We did notice a color temperature shift based on the lighting in the room, and/or on the content we were watching, which was jarring. For example, while watching a movie, the color tones would get super bright, as if the laptop turned up the contrast by itself. The screen would then slowly go back to normal if we switched back to the desktop. We have never experienced this in other laptops before, and there is no option in Windows (besides auto-brightness which was set to off), or in Razer Synapse that alludes to such a ‘feature’. We would chalk this up to a faulty panel but the display works fine besides that, and the touch controls are responsive as well.
Keyboard and Trackpad
If there is one thing in a laptop that Razer is expected to do well, it is the keyboard. With years of expertise in the area, it’s not surprising that the keyboard on the Book 13 is top notch. And yes, it does feature a fully-fleshed out RGB lighting system. Why wouldn’t it?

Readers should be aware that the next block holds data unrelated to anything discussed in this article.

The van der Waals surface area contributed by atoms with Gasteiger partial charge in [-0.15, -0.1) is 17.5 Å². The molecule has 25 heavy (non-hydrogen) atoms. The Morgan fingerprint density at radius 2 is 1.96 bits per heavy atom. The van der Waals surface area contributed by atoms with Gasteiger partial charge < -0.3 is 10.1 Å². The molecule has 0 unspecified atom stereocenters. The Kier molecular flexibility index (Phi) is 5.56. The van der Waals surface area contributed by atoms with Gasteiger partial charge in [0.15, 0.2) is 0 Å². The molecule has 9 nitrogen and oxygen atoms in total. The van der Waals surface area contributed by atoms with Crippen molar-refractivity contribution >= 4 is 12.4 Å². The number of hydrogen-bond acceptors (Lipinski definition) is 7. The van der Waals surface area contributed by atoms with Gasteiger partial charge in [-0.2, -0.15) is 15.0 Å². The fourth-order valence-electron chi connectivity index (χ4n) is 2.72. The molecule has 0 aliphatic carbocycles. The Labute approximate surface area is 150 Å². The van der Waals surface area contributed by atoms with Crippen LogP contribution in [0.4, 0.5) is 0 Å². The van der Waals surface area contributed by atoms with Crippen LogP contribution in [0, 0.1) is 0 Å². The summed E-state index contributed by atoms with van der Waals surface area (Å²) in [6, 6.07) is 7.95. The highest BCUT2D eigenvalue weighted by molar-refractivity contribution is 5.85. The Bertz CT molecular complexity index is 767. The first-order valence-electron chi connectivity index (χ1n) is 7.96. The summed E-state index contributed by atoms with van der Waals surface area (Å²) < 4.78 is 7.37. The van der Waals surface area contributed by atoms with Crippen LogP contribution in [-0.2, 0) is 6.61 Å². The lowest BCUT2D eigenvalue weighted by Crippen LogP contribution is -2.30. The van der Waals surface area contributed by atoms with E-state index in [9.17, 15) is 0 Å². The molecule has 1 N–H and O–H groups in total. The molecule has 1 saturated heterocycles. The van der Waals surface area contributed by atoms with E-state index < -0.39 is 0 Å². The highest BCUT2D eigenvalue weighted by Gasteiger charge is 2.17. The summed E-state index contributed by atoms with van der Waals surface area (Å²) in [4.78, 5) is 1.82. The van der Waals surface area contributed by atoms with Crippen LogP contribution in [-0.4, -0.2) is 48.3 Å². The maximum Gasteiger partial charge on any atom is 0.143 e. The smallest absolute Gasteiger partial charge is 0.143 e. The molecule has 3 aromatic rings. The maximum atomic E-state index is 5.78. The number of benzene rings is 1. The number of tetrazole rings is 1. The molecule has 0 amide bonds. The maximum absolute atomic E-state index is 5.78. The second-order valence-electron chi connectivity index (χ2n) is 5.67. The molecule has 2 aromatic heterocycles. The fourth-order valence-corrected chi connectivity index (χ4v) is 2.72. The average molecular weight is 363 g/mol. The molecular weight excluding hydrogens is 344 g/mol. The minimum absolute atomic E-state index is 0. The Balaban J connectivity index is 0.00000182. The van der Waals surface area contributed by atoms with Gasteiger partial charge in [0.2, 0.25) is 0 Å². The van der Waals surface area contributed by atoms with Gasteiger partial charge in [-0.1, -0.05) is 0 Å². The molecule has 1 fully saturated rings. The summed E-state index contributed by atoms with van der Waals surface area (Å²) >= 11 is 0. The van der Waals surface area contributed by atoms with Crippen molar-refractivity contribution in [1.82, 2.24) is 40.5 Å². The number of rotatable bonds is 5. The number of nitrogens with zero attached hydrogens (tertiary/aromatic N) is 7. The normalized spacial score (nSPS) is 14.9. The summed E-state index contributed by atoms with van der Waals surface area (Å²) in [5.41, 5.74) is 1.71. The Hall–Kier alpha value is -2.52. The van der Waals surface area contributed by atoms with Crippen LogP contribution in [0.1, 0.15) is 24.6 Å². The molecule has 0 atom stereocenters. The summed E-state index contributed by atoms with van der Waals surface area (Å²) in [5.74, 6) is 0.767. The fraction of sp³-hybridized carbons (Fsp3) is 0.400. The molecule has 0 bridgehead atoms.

The keys are your standard chiclet-style and have decent feedback to them. They are neither too mushy or noisy, and respond well to fast typing (although they aren't 100% accurate most of the time). The keys are nicely spaced, with the screen hinge creating a slight tilt to provide for a comfortable typing experience.
The keyboard’s signature feature is the per-key RGB lighting, which is something usually reserved for gaming laptops, and practically unheard of for a laptop of this size. The simple white lighting on the white keycaps will suffice if you want to look all professional, but the Razer Book 13 allows you to add a dash of personality if you want to mix things up.